The hot temperatures on Friday were only the beginning. Predictors warn that temperatures in the 90s will last until the weekend, and when combined with humidity, could feel like the low 100s.
On Friday afternoon, temperatures dropped just under 90 degrees before dropping off. Much of Connecticut should see temperatures in the low 90s on Saturday and even higher on Sundays – closer to 100 degrees, some predictions show.
On Friday afternoon, the National Weather Service issued excessive heat monitoring for most of Connecticut, provided that the heat index, a measure of the true feel of the temperatures, could be close to 105 degrees. The clock runs from Sunday morning to Monday evening.
In front of the impressive temperatures this weekend, officials in cities across Connecticut have opened cooling centers to give the residents some warmth.
"Summer is officially here and with It's finally getting sunshine, but also very hot weather," said Hartford Mayor Luke Bronin on Friday. "You can already feel the hot weather today and it will get hotter and hotter in the next few days."
Temperatures will last at least until July 4, but could fall closer to 90 degrees in the '90s
"Please be aware of the risk of heat outbreaks, dehydration and if you can not try in the high season Sun, "said Bronin.
The Weather Service said three or more consecutive days of 90-degree temperatures are what would be needed
Along with three library branches, the Asylum Hill Congregation Church will also be available to people Stand to get out of the heat, Hartin Brand Chief Reginald Freeman said discouraging residents to open hydrants to cool down given the dangers that it has for people on the street.
Government officials warned residents against taking precautionary measures before temperatures rose.
"Excessive temperatures can be dangerous to human health, especially among the elderly, young children, and people working outdoors," Governor Dannel P. Malloy said in a statement. "Drink plenty of water, stay in the shade and watch out for those who are most at risk."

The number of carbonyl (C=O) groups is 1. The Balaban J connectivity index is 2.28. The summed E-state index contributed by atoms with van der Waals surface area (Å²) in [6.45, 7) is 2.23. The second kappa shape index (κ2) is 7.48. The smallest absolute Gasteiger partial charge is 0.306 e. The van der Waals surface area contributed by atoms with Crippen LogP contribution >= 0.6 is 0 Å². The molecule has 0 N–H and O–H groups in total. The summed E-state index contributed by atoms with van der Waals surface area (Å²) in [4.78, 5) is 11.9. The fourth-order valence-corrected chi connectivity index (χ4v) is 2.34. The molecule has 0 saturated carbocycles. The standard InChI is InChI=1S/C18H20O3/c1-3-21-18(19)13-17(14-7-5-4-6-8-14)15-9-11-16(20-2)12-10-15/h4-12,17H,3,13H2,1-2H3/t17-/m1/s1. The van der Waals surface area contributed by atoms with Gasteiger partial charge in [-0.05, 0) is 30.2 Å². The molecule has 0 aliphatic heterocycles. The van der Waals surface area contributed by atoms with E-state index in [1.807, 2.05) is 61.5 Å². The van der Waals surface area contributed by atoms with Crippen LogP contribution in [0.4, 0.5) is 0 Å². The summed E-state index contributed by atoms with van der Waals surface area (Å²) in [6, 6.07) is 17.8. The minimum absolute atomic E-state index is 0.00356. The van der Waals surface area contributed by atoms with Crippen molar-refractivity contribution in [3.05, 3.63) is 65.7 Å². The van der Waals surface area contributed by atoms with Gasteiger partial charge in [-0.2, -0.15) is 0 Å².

Malloy told residents that they should call the 2-1-1 hotline if they seek a cooling center refuge during the day. He also reminded people to stay hydrated.
"Everyone should take the necessary precautions when temperatures rise this summer," said the Department of Emergency Services and the Commissioner for Public Protection, Dora Schiro, in a statement. "A few simple steps can make a real difference when it comes to reducing heat problems, especially for the elderly, the very young, and people with respiratory problems who are more prone to the effects of high temperatures." Thousands will probably descend again state, ponds, lakes and beaches due to the heatwave, but the State Department of Energy and Environmental Protection said four are closed because of high levels of bacteria.
These closed beach resorts include Rocky Neck State Park at Niantic, Gardner Lake State Park at Salem, Kettletown State Park at Southbury, and Mashamoquet Brook State Park at Pomfret, officials said. They will all be retested on Friday and the results will be available on Saturday.
DEEP Commissioner Robert Klee said that some spots will not have lifeguards because of a lack in the area.
"With the first major heat wave beginning today, it is understandable that residents camp outside, swimming, boating, and enjoying the hot summer weather." Klee said in a Statemnet, "When you're in bathing areas, parents should Keep an eye on children, and swimmers should be honest with their own swimming skills before getting into the water. "
Those who choose to stay at home are likely to heat fans and air conditioners and use more electricity than usual. Eversource said it was ready for increased demand during the heatwave and the rest of the summer.
"We are preparing well for the summer months to ensure that our system can handle the additional power needs of a heatwave," said Eversource president of regional electrical operations Craig Hallstrom.